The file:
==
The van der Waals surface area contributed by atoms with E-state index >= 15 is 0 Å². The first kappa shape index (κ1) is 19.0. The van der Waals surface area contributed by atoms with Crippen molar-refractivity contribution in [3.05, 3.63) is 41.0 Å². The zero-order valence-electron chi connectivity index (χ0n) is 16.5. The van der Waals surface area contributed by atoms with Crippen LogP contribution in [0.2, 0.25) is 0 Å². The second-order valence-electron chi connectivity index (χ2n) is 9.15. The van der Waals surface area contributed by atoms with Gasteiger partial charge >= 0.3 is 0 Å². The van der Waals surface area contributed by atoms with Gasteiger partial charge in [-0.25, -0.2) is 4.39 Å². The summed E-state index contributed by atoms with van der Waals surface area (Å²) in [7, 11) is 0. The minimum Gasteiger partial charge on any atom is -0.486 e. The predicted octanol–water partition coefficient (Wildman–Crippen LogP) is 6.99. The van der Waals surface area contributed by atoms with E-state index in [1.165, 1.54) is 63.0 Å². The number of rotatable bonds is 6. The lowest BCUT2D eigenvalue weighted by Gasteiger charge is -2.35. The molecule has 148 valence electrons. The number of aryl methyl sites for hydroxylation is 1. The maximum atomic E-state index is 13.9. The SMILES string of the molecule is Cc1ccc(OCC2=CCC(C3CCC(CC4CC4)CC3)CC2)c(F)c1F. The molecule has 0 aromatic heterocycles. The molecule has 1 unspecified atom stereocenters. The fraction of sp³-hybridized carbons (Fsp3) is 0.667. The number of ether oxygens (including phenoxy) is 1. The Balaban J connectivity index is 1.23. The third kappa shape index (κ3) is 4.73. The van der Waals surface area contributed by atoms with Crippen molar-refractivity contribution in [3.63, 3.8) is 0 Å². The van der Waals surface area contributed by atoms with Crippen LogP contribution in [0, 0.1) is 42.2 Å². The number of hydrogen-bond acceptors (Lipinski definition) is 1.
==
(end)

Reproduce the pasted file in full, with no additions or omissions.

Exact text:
The van der Waals surface area contributed by atoms with E-state index >= 15 is 0 Å². The first kappa shape index (κ1) is 19.0. The van der Waals surface area contributed by atoms with Crippen molar-refractivity contribution in [3.05, 3.63) is 41.0 Å². The zero-order valence-electron chi connectivity index (χ0n) is 16.5. The van der Waals surface area contributed by atoms with Crippen LogP contribution in [0.2, 0.25) is 0 Å². The second-order valence-electron chi connectivity index (χ2n) is 9.15. The van der Waals surface area contributed by atoms with Gasteiger partial charge >= 0.3 is 0 Å². The van der Waals surface area contributed by atoms with Gasteiger partial charge in [-0.25, -0.2) is 4.39 Å². The summed E-state index contributed by atoms with van der Waals surface area (Å²) in [7, 11) is 0. The minimum Gasteiger partial charge on any atom is -0.486 e. The predicted octanol–water partition coefficient (Wildman–Crippen LogP) is 6.99. The van der Waals surface area contributed by atoms with E-state index in [1.165, 1.54) is 63.0 Å². The number of rotatable bonds is 6. The lowest BCUT2D eigenvalue weighted by Gasteiger charge is -2.35. The molecule has 148 valence electrons. The number of aryl methyl sites for hydroxylation is 1. The maximum atomic E-state index is 13.9. The SMILES string of the molecule is Cc1ccc(OCC2=CCC(C3CCC(CC4CC4)CC3)CC2)c(F)c1F. The molecule has 0 aromatic heterocycles. The molecule has 1 unspecified atom stereocenters. The fraction of sp³-hybridized carbons (Fsp3) is 0.667. The number of ether oxygens (including phenoxy) is 1. The Balaban J connectivity index is 1.23. The third kappa shape index (κ3) is 4.73. The van der Waals surface area contributed by atoms with Crippen molar-refractivity contribution in [3.63, 3.8) is 0 Å². The van der Waals surface area contributed by atoms with Crippen LogP contribution in [0, 0.1) is 42.2 Å². The number of hydrogen-bond acceptors (Lipinski definition) is 1.